Follow-up to Mass Shooters and the Psychopathology Spectrum, by Ronald W. Pies, MD.
Core article concept: schizophrenia
In search of a silver lining to the recent focus on “mental illness” as a primary antecedent to mass shootings, we are hopeful that a much-needed dialogue about mental health might be stimulated. Characterizing mental illness in a way that is demystifying and readily understandable is challenging for mental health professionals, let alone the lay public. Nevertheless, we go in search of a place to begin our dialogue, and broad concepts seem better suited for a starting point than do highly granular views. In this vein, we would like to offer a dimensional approach that is now receiving vigorous attention—a single dimension view of mental health.1 Although this is not a new concept, there has been a burst of research around dimensionality and mental illness, leading some to assert it may be “superior” in terms of future scientific study.2
Dimensional approaches vary, but one approach aggregates psychiatric symptoms into three domains along a single dimension of psychopathology: 1) internalizing, 2) externalizing, and 3) psychotic experience. This tripartite dimensional approach is appealing—not only because of the robust research supporting it, but also because it can be used as an overarching structure by which much of mental functioning can be understood. The Table shows this dimensional approach, along with observations on how key psychological concepts cluster along what we should like to call a “spectrum of mental functioning.” This model is essentially old wine in a new bottle. Freud originally used this terminology in his paper, “The Loss of Reality in Neurosis and Psychosis.”3 Freud wrote that “neurosis does not disavow the reality, it only ignores it; psychosis disavows it and tries to replace it.”3 Thus, along our spectrum of mental functioning, Freud might point out that in each domain there is loss of reality—it is simply a matter a matter of how much. For the psychotic domain, the psychosis puts itself forth to replace reality entirely. In contrast, in the internalizing domain, only a piece of reality is shielded behind the relevant defense mechanism.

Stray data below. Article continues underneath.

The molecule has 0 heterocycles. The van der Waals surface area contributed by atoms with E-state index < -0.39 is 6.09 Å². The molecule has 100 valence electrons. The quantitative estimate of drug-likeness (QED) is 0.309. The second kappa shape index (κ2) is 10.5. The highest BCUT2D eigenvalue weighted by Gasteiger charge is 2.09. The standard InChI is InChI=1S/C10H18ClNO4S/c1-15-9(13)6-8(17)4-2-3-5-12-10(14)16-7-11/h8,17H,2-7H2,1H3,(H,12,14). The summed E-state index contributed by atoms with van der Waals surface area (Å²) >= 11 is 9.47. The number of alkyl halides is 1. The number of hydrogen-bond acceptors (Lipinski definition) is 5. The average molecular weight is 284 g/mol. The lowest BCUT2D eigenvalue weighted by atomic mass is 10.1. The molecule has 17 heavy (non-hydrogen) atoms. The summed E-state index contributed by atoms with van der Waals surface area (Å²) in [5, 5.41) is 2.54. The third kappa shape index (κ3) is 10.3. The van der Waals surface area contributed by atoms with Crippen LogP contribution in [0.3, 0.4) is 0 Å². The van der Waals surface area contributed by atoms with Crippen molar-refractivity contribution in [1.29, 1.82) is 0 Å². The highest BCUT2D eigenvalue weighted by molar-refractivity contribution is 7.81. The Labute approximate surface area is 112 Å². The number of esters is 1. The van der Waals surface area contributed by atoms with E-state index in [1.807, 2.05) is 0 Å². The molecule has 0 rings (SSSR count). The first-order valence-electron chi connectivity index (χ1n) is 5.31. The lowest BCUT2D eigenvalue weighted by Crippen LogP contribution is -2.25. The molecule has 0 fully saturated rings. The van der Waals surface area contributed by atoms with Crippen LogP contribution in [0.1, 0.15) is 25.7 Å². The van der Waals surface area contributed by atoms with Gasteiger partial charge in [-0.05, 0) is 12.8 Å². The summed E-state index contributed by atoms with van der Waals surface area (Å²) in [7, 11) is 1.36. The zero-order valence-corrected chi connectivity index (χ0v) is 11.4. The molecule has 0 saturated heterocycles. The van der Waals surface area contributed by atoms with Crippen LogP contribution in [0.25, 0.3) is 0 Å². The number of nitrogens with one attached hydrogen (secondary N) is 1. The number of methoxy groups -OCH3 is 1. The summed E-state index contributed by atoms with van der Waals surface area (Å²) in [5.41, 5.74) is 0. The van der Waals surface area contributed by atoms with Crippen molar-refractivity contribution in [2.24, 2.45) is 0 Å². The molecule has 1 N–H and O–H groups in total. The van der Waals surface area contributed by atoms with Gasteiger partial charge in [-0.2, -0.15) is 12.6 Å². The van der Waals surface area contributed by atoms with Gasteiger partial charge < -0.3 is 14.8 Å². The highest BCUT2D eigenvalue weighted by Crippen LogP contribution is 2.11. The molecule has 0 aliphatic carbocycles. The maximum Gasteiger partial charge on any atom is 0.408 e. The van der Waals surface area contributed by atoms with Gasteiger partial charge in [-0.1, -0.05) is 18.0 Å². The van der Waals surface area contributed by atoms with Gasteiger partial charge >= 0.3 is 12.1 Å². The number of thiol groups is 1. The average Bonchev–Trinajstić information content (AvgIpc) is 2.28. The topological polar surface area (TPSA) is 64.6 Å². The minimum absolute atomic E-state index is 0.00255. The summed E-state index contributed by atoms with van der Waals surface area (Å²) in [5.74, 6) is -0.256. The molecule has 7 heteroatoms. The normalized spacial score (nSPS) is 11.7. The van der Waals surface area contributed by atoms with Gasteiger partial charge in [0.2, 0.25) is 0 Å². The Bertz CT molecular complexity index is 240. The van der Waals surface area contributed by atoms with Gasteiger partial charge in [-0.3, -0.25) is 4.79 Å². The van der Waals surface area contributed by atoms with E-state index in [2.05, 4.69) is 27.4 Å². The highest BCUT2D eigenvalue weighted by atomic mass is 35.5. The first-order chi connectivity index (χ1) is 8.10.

Such a dimensional approach may be used to measure an individual’s vulnerability to different types of mental disorder, comorbidity among disorders, persistence of disorders and severity of symptoms. Another way of viewing this approach is to see it as a big picture perspective, allowing for more readily understandable explanations of mental functioning along a spectrum. The model may also help make sense of the comorbidity frequently observed between certain disorders (i.e., anxiety and depression). Determining accurate diagnoses of mass shooters is difficult, largely due to the often-retrospective nature of the task and the lack of reliable psychological or psychiatric data on them. However, the use of a dimensional model to categorize their mental functioning may be an acceptable alternative method when key data sources are limited. This approach may also help clear up misconceptions about the rate of psychosis in mass shooters, as well as which population of individuals carry more risk. For example, a testable hypothesis might be that most mass shooters fall into the externalizing domain, given their personality structure, defense mechanism use, absence of clear psychotic symptoms and inability to internalize and process their intrapsychic conflict in a prosocial manner.